COVID-19 Bulletin: November 5

November 5, 2021 • Posted in COVID-19

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Supply

  • Oil prices fell Thursday, reversing early gains after OPEC+ announced it will not accelerate production increases. Oil futures were higher in late morning trading, with WTI up 2.5% at $80.80/bbl and Brent up 2.1% at $82.21/bbl. U.S. natural gas was 2.3% lower at $5.59/MMBtu. 
  • The average price for a gallon of gas in the U.S. has surged to a seven-year high of $3.40, with Bank of America predicting even more price increases if crude oil hits $120/bbl by mid-2022. 
  • China’s energy giant Sinopec has signed a 20-year delivery contract for LNG from U.S. Venture Global, the largest such deal to date between China and a U.S. supplier. 
  • U.S. LNG exporter Cheniere Energy is on track to enter commercial service at a new facility in the first quarter of 2022. 
  • With the near doubling in capacity of the now 760,000-bpd Enbridge Line 3 from Alberta, Canada, to the U.S., the pipeline could reduce the need for crude transportation by rail and alter pricing dynamics between Canadian and U.S. crude. 
  • Canadian Natural Resources, Canada’s largest oil and gas producer, posted higher-than-expected profit in the third quarter, boosted by an increase in oil demand. 
  • Serbia will invest $19.6 billion into renewable energy sources over the next 20 years to replace its coal-fired plants and meet rising demand. 
  • Dutch lender ING announced it will no longer finance oil and gas trading in Peru due to concerns over its impact on indigenous populations. 
  • Exxon warned of further potential asset write-downs due to risks associated with climate change. 
  • Aker Horizons unveiled a new plan to use wind turbines offshore of Scotland to produce 10 GW of energy for domestic consumption and export. 
  • Royal Dutch Shell announced plans to end crude oil refining at its site in Germany and move toward low- or zero-carbon projects starting in 2025 as it aims to reach net-zero emissions by 2050. 
  • BP is holding talks with JX Nippon to acquire its stake in the North Sea Andrew Area oil and gas fields, following a failed attempt to sell its own stake earlier.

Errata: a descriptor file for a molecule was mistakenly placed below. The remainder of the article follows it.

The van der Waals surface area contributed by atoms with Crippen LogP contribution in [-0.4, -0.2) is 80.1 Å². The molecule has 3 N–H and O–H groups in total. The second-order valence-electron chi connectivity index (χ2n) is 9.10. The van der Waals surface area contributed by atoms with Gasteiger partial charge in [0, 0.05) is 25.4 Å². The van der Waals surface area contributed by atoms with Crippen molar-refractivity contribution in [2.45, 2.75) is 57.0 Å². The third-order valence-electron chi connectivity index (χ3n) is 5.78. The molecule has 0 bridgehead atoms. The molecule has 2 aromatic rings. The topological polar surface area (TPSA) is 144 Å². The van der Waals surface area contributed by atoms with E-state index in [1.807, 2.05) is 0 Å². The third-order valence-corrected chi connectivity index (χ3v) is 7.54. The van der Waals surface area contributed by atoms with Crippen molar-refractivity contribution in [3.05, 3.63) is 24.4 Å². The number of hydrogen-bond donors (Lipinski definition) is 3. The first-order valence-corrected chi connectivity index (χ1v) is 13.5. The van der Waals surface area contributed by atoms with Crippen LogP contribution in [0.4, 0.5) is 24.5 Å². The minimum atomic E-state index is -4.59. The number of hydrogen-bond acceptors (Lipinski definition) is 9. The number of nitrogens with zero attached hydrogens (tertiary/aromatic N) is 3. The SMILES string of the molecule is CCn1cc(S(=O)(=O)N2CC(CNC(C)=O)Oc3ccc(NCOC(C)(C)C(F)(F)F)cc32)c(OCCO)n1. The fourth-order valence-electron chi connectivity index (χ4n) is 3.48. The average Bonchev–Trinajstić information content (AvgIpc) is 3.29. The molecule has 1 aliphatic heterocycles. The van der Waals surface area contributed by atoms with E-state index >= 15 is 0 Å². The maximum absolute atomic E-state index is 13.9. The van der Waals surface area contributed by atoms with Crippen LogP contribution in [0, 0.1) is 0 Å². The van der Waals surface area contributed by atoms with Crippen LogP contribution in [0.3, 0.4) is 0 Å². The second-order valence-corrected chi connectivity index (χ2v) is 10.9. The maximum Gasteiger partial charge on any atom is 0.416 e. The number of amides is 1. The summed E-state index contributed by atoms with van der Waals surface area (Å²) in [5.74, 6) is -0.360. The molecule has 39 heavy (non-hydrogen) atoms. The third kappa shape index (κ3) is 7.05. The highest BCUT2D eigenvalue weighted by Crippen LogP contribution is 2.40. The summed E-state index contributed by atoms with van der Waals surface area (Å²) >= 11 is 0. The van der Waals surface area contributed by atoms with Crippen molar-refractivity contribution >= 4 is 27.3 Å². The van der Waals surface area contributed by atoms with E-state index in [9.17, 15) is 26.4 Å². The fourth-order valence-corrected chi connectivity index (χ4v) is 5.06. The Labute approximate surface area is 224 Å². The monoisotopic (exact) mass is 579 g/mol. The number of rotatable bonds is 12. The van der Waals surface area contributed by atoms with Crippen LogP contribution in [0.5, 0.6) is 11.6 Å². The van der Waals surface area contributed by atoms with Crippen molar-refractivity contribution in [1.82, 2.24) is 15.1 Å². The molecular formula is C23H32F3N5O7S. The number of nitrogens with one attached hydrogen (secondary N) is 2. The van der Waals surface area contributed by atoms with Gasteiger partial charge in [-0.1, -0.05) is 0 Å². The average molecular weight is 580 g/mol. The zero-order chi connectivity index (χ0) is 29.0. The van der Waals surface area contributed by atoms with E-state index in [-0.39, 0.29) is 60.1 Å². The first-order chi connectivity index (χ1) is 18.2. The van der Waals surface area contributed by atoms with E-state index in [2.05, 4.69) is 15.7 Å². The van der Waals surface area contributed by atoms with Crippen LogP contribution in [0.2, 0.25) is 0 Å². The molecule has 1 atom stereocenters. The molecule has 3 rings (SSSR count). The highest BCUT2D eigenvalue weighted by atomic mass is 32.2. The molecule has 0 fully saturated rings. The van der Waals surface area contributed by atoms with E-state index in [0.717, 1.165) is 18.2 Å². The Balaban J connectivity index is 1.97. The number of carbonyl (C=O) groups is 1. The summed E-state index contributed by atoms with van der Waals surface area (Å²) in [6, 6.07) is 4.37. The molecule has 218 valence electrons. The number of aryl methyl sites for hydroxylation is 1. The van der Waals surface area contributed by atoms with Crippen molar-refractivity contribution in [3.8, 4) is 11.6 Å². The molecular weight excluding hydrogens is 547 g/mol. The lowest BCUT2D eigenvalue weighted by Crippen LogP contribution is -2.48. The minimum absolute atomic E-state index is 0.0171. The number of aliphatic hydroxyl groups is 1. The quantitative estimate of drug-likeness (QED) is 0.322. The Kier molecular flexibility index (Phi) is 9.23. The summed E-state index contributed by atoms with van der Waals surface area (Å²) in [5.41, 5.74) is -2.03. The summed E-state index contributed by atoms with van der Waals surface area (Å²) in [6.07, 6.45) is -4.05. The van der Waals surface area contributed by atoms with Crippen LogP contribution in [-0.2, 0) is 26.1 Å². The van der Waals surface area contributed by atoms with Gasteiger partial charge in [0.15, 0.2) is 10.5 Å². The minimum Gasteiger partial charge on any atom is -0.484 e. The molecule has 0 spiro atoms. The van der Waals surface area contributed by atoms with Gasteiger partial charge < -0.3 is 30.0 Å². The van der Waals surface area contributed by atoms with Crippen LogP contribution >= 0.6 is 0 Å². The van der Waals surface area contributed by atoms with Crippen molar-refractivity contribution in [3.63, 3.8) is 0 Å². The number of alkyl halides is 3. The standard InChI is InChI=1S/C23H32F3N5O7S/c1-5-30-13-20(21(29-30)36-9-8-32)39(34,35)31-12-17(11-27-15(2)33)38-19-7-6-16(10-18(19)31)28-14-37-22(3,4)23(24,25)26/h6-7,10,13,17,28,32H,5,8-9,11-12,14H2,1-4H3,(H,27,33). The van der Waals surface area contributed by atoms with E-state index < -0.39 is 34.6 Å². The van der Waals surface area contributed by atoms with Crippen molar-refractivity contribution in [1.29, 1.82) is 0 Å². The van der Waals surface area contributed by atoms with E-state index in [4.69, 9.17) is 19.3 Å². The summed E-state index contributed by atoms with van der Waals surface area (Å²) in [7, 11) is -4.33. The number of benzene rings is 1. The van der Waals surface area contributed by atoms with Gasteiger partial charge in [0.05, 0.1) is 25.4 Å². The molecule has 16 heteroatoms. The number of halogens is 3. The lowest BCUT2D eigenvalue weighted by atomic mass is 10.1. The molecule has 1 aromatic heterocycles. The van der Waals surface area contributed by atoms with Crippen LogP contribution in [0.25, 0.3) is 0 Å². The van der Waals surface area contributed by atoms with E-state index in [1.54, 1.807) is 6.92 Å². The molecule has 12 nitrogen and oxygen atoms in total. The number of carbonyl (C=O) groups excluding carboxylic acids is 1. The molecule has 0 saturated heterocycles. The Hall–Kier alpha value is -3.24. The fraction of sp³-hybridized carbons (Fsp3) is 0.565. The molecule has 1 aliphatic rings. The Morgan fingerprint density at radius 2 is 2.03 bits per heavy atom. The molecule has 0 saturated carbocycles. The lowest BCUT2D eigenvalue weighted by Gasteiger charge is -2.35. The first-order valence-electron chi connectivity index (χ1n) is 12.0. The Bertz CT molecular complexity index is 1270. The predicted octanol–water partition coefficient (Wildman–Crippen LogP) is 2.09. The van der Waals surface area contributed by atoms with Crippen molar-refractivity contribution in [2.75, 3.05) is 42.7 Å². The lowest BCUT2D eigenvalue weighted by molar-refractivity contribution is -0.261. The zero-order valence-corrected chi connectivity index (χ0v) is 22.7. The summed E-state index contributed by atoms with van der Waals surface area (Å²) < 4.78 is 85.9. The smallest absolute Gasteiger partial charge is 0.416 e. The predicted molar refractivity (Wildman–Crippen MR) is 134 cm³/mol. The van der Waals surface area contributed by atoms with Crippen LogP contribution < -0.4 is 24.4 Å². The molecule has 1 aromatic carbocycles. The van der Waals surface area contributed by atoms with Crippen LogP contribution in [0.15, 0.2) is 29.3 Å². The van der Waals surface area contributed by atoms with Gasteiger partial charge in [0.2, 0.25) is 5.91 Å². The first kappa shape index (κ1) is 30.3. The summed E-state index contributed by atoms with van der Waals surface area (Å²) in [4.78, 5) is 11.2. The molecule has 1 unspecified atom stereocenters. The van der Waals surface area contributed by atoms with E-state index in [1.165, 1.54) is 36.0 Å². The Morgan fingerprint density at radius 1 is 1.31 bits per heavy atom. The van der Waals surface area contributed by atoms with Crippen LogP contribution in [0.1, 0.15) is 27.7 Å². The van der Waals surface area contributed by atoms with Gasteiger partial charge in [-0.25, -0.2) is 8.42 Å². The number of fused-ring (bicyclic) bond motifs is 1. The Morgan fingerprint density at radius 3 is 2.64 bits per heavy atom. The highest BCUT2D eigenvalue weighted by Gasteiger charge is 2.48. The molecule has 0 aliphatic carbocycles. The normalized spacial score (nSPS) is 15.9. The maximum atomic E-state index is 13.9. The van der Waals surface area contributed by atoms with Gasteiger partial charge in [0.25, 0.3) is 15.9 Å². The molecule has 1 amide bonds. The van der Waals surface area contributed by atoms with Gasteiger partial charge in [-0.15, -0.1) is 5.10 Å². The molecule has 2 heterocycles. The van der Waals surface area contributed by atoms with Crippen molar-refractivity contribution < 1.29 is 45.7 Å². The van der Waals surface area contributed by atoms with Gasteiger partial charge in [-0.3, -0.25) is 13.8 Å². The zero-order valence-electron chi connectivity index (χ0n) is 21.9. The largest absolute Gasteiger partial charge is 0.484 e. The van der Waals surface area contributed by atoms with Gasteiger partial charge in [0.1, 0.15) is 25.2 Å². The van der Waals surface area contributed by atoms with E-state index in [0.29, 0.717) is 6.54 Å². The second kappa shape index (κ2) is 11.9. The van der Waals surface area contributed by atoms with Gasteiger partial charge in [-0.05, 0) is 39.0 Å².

• Our most recent list of force majeure and allocation announcements from suppliers is here.

Supply Chain

  • October’s U.S. Logistics Management Index hit 72.6, up slightly from September’s reading and the ninth straight month above the high-growth 70-point mark. 
  • Preliminary North American Class 8 truck orders jumped to around 40,000 units in October, a 27% increase over September. 
  • Average global air cargo rates in October were 37% higher than a year ago. 
  • The White House denied requests from trucking industry organizations to exempt drivers from the federal COVID-19 vaccine mandate, sparking fears of further supply chain disruptions. 
  • The Suez Canal Authority will hike its transit fees by 6% starting next year, allowing only LNG carriers and cruise ships an exemption to pay the 2021 rate. 
  • Despite the hype around Hertz’s recent order of more than 100,000 Tesla electric vehicles, the rental car company now must negotiate the timing of deliveries amid pandemic-induced production snags. 
  • Private-equity firm EQT’s $6.8 billion sale of U.S. industrial sites to an Asian wealth fund marks one of the highest prices ever paid for U.S. industrial properties that serve major population centers and air cargo hubs. 
  • A 10,000-worker strike at John Deere is expected to stretch into its fourth week after an impasse over resuming negotiations. 
  • Self-driving truck technology firm TuSimple Holdings is expanding its Autonomous Freight Network, partnering with UPS to begin commercial runs to air freight terminals in Orlando and Charlotte. The company separately announced plans to begin testing its fully self-driving trucks on public roads on an 80-mile route between Phoenix and Tucson by the end of the year. 
  • Toymaker Mattel says it can meet the high demand for its products this holiday season by relying heavily on nearshoring to help bypass port logjams. 
  • Trucker Forward Air will expand its intermodal capabilities with the acquisition of TKI Intermodal, which specializes in container drayage and transportation, and BarOle Trucking, the largest intermodal carrier in the Twin Cities, Minnesota.
  • Trucker Yellow returned a third-quarter profit on its highest occupancy rate in three years and a 15.6% rise in one of the company’s key pricing measures. 
  • Cargo hauler Atlas Air’s third-quarter net profit rose 61.4% from the previous year to $119.5 million, with revenue increasing 25.5% to just over $1 billion, a record. 
  • American retail prices for a gallon of milk are up 26% from 2018 due to the largest shortage of U.S. dairy cows in a decade. 
  • For a partial list of automotive disruptions caused by semiconductor and component shortages, click here.

Domestic Markets

  • The U.S. reported 82,061 new COVID-19 infections and 1,131 virus fatalities Thursday. Cases are down about 20% nationwide over the past two weeks, with several former hotspots now having the lowest rates of new infection, including Connecticut, Florida, Georgia, Hawaii, Louisiana and Mississippi. 
  • The U.S. had the second-largest decline in life expectancy among high-income countries last year, with men losing an average of 2.3 years and women roughly 1.6 years. More than 28 million years of life have been lost across 37 countries due to COVID-19 since March of 2020. 
  • In a potential treatment breakthrough, Pfizer’s trials of a new COVID-19 pill that can be taken from home showed that it cut the risk of virus hospitalization or death for people with moderate symptoms by about 89%, the company says. 
  • The White House will require private sector companies with at least 100 employees to ensure workers are fully vaccinated or get tested weekly beginning Jan. 4. Companies that fail to comply with the order could face penalties of nearly $14,000 per worker. The mandate will exclude employees who work exclusively outdoors